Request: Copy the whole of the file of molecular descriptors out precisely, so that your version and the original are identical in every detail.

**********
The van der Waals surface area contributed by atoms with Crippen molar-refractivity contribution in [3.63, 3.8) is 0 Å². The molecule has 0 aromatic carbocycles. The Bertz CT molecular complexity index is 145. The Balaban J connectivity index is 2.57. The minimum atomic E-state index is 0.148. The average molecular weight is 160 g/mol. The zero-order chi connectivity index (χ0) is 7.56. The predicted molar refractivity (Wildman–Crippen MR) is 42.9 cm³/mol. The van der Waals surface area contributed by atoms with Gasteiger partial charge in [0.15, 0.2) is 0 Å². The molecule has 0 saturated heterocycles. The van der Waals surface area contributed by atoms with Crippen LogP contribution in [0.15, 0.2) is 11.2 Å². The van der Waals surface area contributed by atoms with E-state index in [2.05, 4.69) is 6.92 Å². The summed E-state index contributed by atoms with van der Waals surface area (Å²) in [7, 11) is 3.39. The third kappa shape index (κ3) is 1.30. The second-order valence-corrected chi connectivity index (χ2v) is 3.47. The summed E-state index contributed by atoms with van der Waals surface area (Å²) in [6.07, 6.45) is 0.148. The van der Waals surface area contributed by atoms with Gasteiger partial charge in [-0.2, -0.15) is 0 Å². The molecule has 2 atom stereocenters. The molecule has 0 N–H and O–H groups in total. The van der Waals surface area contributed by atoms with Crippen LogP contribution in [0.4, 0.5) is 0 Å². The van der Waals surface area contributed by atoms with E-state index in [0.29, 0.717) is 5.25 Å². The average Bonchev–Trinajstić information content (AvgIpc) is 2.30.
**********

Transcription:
The van der Waals surface area contributed by atoms with Crippen molar-refractivity contribution in [3.63, 3.8) is 0 Å². The molecule has 0 aromatic carbocycles. The Bertz CT molecular complexity index is 145. The Balaban J connectivity index is 2.57. The minimum atomic E-state index is 0.148. The average molecular weight is 160 g/mol. The zero-order chi connectivity index (χ0) is 7.56. The predicted molar refractivity (Wildman–Crippen MR) is 42.9 cm³/mol. The van der Waals surface area contributed by atoms with Gasteiger partial charge in [0.15, 0.2) is 0 Å². The molecule has 0 saturated heterocycles. The van der Waals surface area contributed by atoms with Crippen LogP contribution in [0.15, 0.2) is 11.2 Å². The van der Waals surface area contributed by atoms with E-state index in [2.05, 4.69) is 6.92 Å². The summed E-state index contributed by atoms with van der Waals surface area (Å²) in [7, 11) is 3.39. The third kappa shape index (κ3) is 1.30. The second-order valence-corrected chi connectivity index (χ2v) is 3.47. The summed E-state index contributed by atoms with van der Waals surface area (Å²) in [6.07, 6.45) is 0.148. The van der Waals surface area contributed by atoms with Gasteiger partial charge in [-0.2, -0.15) is 0 Å². The molecule has 2 atom stereocenters. The molecule has 0 N–H and O–H groups in total. The van der Waals surface area contributed by atoms with Crippen LogP contribution in [0.4, 0.5) is 0 Å². The van der Waals surface area contributed by atoms with E-state index in [0.29, 0.717) is 5.25 Å². The average Bonchev–Trinajstić information content (AvgIpc) is 2.30.